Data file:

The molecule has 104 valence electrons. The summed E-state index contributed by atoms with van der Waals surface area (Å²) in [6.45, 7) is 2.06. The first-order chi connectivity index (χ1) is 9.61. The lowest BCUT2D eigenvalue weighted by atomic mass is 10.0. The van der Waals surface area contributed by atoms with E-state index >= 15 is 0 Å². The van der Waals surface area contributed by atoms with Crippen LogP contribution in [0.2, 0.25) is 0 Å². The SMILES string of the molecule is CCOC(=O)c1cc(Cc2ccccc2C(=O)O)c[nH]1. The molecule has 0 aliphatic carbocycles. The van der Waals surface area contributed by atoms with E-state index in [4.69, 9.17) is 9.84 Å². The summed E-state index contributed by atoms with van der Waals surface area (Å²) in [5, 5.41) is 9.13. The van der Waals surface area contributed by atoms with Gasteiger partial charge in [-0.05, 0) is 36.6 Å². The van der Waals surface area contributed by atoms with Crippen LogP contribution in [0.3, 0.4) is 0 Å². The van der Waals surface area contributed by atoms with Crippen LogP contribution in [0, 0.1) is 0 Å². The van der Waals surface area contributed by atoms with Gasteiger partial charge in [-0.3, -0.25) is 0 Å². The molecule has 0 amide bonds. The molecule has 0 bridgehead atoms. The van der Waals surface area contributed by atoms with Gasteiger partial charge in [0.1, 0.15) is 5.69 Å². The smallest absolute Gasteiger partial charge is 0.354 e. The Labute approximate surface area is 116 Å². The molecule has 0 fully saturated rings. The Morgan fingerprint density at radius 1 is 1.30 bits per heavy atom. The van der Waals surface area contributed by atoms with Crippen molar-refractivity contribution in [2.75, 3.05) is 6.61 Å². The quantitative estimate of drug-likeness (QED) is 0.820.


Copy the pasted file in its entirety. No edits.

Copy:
The molecule has 104 valence electrons. The summed E-state index contributed by atoms with van der Waals surface area (Å²) in [6.45, 7) is 2.06. The first-order chi connectivity index (χ1) is 9.61. The lowest BCUT2D eigenvalue weighted by atomic mass is 10.0. The van der Waals surface area contributed by atoms with E-state index >= 15 is 0 Å². The van der Waals surface area contributed by atoms with Crippen LogP contribution in [0.2, 0.25) is 0 Å². The SMILES string of the molecule is CCOC(=O)c1cc(Cc2ccccc2C(=O)O)c[nH]1. The molecule has 0 aliphatic carbocycles. The van der Waals surface area contributed by atoms with E-state index in [4.69, 9.17) is 9.84 Å². The summed E-state index contributed by atoms with van der Waals surface area (Å²) in [5, 5.41) is 9.13. The van der Waals surface area contributed by atoms with Gasteiger partial charge in [-0.05, 0) is 36.6 Å². The van der Waals surface area contributed by atoms with Crippen LogP contribution in [0.3, 0.4) is 0 Å². The van der Waals surface area contributed by atoms with Crippen LogP contribution in [0, 0.1) is 0 Å². The van der Waals surface area contributed by atoms with Gasteiger partial charge in [-0.3, -0.25) is 0 Å². The molecule has 0 amide bonds. The molecule has 0 bridgehead atoms. The van der Waals surface area contributed by atoms with Gasteiger partial charge in [0.1, 0.15) is 5.69 Å². The smallest absolute Gasteiger partial charge is 0.354 e. The Labute approximate surface area is 116 Å². The molecule has 0 fully saturated rings. The Morgan fingerprint density at radius 1 is 1.30 bits per heavy atom. The van der Waals surface area contributed by atoms with Crippen molar-refractivity contribution in [2.75, 3.05) is 6.61 Å². The quantitative estimate of drug-likeness (QED) is 0.820.